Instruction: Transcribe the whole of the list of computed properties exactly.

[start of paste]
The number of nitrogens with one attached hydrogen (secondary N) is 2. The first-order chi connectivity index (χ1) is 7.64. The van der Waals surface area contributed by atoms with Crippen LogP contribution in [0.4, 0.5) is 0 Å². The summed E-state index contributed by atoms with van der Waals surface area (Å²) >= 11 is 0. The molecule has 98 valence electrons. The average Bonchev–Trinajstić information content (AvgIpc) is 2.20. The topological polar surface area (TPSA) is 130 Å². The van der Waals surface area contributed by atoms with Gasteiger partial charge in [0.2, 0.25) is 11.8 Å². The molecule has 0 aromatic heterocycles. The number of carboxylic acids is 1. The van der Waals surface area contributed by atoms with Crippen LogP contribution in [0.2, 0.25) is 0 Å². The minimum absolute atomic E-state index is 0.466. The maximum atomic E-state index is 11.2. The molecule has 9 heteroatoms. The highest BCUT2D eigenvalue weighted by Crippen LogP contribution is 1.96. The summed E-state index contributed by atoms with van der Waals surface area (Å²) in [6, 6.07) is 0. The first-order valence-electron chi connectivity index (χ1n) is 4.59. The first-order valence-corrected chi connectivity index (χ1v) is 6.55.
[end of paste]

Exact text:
The number of nitrogens with one attached hydrogen (secondary N) is 2. The first-order chi connectivity index (χ1) is 7.64. The van der Waals surface area contributed by atoms with Crippen LogP contribution in [0.4, 0.5) is 0 Å². The summed E-state index contributed by atoms with van der Waals surface area (Å²) >= 11 is 0. The molecule has 98 valence electrons. The average Bonchev–Trinajstić information content (AvgIpc) is 2.20. The topological polar surface area (TPSA) is 130 Å². The van der Waals surface area contributed by atoms with Gasteiger partial charge in [0.2, 0.25) is 11.8 Å². The molecule has 0 aromatic heterocycles. The number of carboxylic acids is 1. The van der Waals surface area contributed by atoms with Crippen LogP contribution in [0.2, 0.25) is 0 Å². The minimum absolute atomic E-state index is 0.466. The maximum atomic E-state index is 11.2. The molecule has 9 heteroatoms. The highest BCUT2D eigenvalue weighted by Crippen LogP contribution is 1.96. The summed E-state index contributed by atoms with van der Waals surface area (Å²) in [6, 6.07) is 0. The first-order valence-electron chi connectivity index (χ1n) is 4.59. The first-order valence-corrected chi connectivity index (χ1v) is 6.55.